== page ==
Philip Morris: Outdated tobacco law threatens progress towards a smoke-free South Africa

Branislav Bibic, Managing Director at Philip Morris South Africa.

Branislav Bibic, Managing Director at Philip Morris South Africa.

Published Jan 22, 2024


The proposed Control of Tobacco Products and Electronic Delivery Systems Bill approved by cabinet last year is a lost opportunity to make adult smokers aware of smoke-free alternatives, says Philip Morris South Africa (PMSA).

“The Control of Tobacco Products and Electronic Delivery Systems Bill which has been on the agenda since 2018, if passed in its current form, misses a huge opportunity to encourage all adult South Africans who would otherwise continue smoking to switch to smoke-free alternatives,” says Branislav Bibic, Managing Director at Philip Morris South Africa.

He stresses that it also undermines the efforts of adult smokers who have switched to better alternatives, such as heated tobacco products and e-cigarettes as an alternative to continued smoking.

“While we support the government’s intentions to combat tobacco prevalence and youth uptake in South Africa, we would welcome a discussion with regulators on how to best facilitate suitable access to these products within a reasonable regulatory framework at this time,” he adds. “We need the right regulatory framework, encouragement, support from civil society, and the full embrace of science before any decisions are made.”

He explains that the proposed Control of Tobacco Products and Electronic Delivery Systems Bill should provide the country with an opportunity to make this a possibility by differentiating the way in which scientifically substantiated products that don’t burn tobacco are regulated differently compared to cigarettes.

“By creating differentiated taxes and regulation of heated tobacco products and e-cigarettes, this would be a step towards encouraging those who would otherwise continue smoking to change to less harmful alternatives,” he says.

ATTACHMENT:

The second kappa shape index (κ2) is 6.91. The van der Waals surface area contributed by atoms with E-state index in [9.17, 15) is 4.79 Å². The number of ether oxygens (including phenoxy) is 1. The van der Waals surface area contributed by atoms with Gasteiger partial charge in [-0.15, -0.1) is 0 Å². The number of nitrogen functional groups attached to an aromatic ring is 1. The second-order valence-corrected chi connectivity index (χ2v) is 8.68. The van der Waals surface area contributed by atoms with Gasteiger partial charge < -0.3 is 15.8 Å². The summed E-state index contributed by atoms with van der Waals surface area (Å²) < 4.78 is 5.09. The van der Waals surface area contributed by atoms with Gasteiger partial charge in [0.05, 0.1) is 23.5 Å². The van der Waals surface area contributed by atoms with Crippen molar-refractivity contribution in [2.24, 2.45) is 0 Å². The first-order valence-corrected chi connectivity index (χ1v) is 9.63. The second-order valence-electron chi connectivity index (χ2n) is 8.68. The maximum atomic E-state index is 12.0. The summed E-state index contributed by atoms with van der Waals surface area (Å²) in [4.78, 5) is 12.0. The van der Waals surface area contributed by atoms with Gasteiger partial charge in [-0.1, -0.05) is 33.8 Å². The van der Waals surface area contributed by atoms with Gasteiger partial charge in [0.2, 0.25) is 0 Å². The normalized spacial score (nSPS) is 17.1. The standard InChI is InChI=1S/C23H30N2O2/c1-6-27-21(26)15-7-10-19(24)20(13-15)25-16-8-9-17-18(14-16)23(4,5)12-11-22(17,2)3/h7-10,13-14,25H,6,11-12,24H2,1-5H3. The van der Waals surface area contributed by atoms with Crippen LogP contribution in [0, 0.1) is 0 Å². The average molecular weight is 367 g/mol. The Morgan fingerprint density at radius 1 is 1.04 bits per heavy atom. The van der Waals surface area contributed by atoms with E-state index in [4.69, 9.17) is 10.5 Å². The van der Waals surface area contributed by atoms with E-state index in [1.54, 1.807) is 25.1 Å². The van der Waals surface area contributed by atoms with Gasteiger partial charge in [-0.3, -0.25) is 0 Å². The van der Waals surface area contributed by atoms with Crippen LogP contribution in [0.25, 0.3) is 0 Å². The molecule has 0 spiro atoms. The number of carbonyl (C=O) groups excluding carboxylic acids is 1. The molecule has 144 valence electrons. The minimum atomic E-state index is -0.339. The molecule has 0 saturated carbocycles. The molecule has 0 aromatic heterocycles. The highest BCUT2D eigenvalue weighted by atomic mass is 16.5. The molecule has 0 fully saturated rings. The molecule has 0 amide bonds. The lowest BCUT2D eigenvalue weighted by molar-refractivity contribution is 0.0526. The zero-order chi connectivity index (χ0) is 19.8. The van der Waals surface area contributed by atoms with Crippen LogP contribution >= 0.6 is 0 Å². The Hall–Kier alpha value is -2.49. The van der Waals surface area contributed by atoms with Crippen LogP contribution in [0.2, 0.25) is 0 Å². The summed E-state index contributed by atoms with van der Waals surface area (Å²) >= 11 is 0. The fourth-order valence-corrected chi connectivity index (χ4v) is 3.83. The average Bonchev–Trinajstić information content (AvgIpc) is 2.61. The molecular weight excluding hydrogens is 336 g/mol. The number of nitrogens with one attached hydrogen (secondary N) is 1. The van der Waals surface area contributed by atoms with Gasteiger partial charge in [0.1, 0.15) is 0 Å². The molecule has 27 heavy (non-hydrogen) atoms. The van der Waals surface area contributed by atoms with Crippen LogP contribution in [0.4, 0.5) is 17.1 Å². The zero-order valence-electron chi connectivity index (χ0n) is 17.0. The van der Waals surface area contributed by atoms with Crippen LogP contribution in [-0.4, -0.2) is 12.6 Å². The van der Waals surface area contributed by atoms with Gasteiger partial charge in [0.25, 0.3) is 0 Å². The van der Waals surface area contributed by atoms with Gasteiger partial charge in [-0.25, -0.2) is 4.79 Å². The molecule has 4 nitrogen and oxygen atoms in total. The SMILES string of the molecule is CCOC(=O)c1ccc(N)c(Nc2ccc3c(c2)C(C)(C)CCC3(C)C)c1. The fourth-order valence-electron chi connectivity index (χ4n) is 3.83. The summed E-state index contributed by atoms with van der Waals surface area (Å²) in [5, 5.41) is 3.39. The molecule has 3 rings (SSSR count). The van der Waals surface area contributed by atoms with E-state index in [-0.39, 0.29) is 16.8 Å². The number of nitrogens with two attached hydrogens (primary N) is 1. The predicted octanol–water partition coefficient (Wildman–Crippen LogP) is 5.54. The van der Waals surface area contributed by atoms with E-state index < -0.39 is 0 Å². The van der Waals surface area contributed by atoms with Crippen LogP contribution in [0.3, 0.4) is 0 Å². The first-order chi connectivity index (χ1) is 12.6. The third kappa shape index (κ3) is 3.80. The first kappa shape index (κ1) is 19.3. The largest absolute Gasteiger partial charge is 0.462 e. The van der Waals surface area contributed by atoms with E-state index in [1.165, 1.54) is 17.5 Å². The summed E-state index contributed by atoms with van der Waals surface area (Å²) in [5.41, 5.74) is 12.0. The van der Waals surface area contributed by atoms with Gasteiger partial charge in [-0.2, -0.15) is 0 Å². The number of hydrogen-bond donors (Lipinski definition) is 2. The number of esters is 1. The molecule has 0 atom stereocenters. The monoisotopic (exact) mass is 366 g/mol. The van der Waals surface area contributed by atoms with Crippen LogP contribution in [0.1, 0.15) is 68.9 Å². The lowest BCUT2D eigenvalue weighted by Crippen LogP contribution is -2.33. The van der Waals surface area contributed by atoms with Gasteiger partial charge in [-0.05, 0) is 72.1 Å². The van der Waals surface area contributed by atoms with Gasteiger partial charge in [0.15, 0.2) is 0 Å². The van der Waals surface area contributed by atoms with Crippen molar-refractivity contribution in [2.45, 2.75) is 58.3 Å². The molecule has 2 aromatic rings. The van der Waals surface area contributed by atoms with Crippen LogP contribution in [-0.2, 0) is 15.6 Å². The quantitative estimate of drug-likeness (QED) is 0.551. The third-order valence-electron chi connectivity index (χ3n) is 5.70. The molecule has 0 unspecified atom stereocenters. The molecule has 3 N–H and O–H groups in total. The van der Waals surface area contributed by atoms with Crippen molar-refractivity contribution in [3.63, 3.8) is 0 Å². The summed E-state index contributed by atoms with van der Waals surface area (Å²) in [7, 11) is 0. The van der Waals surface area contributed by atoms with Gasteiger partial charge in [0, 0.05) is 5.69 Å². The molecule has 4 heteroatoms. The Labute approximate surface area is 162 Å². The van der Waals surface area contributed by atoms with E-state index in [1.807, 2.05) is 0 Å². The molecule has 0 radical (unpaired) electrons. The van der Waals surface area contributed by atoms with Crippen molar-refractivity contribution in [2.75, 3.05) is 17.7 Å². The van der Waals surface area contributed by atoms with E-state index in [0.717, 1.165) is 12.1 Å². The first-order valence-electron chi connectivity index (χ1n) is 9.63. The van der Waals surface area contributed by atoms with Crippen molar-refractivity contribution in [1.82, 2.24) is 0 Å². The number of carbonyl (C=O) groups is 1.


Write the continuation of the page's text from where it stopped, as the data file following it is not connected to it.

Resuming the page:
“The bill in its current form prevents the access of South African smokers to scientifically substantiated products which are an alternative to smoking cigarettes,” Bibic adds. “While scientifically substantiated smoke-free products are not risk-free and they contain nicotine, which is addictive, they are a much better choice than continued smoking.”

South Africa is currently ranked amongst the top countries in the world in terms of smoking prevalence. Despite a five-month cigarette ban during lockdown and current stringent smoking regulations, the country remains at ranking twenty-three among a hundred and forty-seven countries with the highest smoking rates in the world.

According to the World Population Review (2022), South Africa’s total smoking rate in the country is at 31.4 percent with 46.8 percent of smokers being male and 16 percent being female. Bibic says that more needs to be done between government leadership and industry initiatives to accelerate efforts to reduce smoking rates.

“It would be ideal for the world’s one billion smokers to quit altogether, but the indicators so far show that this is unrealistic; therefore, the most pragmatic approach would be to offer less harmful products that eliminate combustion such as e-cigarettes and heated tobacco products and regulate these products differently,” he adds. “In addition to existing efforts to stop people from starting smoking and to help them quit, offering smoke-free alternatives to adults who choose to continue smoking can also have a positive impact on public health.”

In this context, he says, we need to look to the authorities, policymakers, and public health groups to act accordingly. “Consultation with other stakeholders, medical professionals and industry bodies is key so that policymakers can ensure that they are hearing all voices in the regulatory process.

Misinformation is threatening public health opportunities and hampering consumer rights therefore there is a need to realise that it is unethical to withhold access to accurate information about cigarette alternatives that can reduce the burden of smoking on society,” he adds. “We have a chance to make meaningful strides to impact public health.”

“Addressing misinformation with facts and science is a collective responsibility to achieve a smoke-free future faster, while misinformation is a persisting threat with real-world consequences for people who smoke in this country,” Bibic says. “Regulation and support for alternatives to smoking has shown to be successful in other countries like Japan, Sweden and Switzerland.”

Bibic says that by providing consumers with science-based information about better alternatives, we can accelerate the decline in smoking rates, helping to end the use of cigarettes once and for all.